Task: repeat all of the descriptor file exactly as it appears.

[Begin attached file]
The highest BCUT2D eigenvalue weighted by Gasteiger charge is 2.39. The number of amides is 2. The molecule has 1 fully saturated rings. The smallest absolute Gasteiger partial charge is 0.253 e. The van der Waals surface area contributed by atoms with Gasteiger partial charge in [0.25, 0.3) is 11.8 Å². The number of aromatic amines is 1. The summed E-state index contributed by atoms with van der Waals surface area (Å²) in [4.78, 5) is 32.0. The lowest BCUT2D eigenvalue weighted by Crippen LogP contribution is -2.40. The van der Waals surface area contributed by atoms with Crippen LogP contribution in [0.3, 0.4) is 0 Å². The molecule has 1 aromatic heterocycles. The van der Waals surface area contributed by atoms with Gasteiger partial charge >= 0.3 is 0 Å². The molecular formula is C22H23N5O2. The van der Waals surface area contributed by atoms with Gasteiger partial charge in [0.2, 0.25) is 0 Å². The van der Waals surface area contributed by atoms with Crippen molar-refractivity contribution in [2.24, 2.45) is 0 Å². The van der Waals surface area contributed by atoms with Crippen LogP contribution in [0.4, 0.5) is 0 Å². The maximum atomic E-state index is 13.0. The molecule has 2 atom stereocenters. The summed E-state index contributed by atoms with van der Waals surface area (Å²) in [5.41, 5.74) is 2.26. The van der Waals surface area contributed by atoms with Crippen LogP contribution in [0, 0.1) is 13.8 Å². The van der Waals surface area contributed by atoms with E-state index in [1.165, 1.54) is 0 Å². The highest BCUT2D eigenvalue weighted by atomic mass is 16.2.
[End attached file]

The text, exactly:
The highest BCUT2D eigenvalue weighted by Gasteiger charge is 2.39. The number of amides is 2. The molecule has 1 fully saturated rings. The smallest absolute Gasteiger partial charge is 0.253 e. The van der Waals surface area contributed by atoms with Gasteiger partial charge in [0.25, 0.3) is 11.8 Å². The number of aromatic amines is 1. The summed E-state index contributed by atoms with van der Waals surface area (Å²) in [4.78, 5) is 32.0. The lowest BCUT2D eigenvalue weighted by Crippen LogP contribution is -2.40. The van der Waals surface area contributed by atoms with Crippen LogP contribution in [0.3, 0.4) is 0 Å². The molecule has 1 aromatic heterocycles. The van der Waals surface area contributed by atoms with Gasteiger partial charge >= 0.3 is 0 Å². The molecular formula is C22H23N5O2. The van der Waals surface area contributed by atoms with Gasteiger partial charge in [0.2, 0.25) is 0 Å². The van der Waals surface area contributed by atoms with Crippen molar-refractivity contribution in [2.24, 2.45) is 0 Å². The van der Waals surface area contributed by atoms with Crippen LogP contribution in [0.4, 0.5) is 0 Å². The maximum atomic E-state index is 13.0. The molecule has 2 atom stereocenters. The summed E-state index contributed by atoms with van der Waals surface area (Å²) in [5.41, 5.74) is 2.26. The van der Waals surface area contributed by atoms with Crippen LogP contribution in [0, 0.1) is 13.8 Å². The van der Waals surface area contributed by atoms with E-state index in [1.165, 1.54) is 0 Å². The highest BCUT2D eigenvalue weighted by atomic mass is 16.2.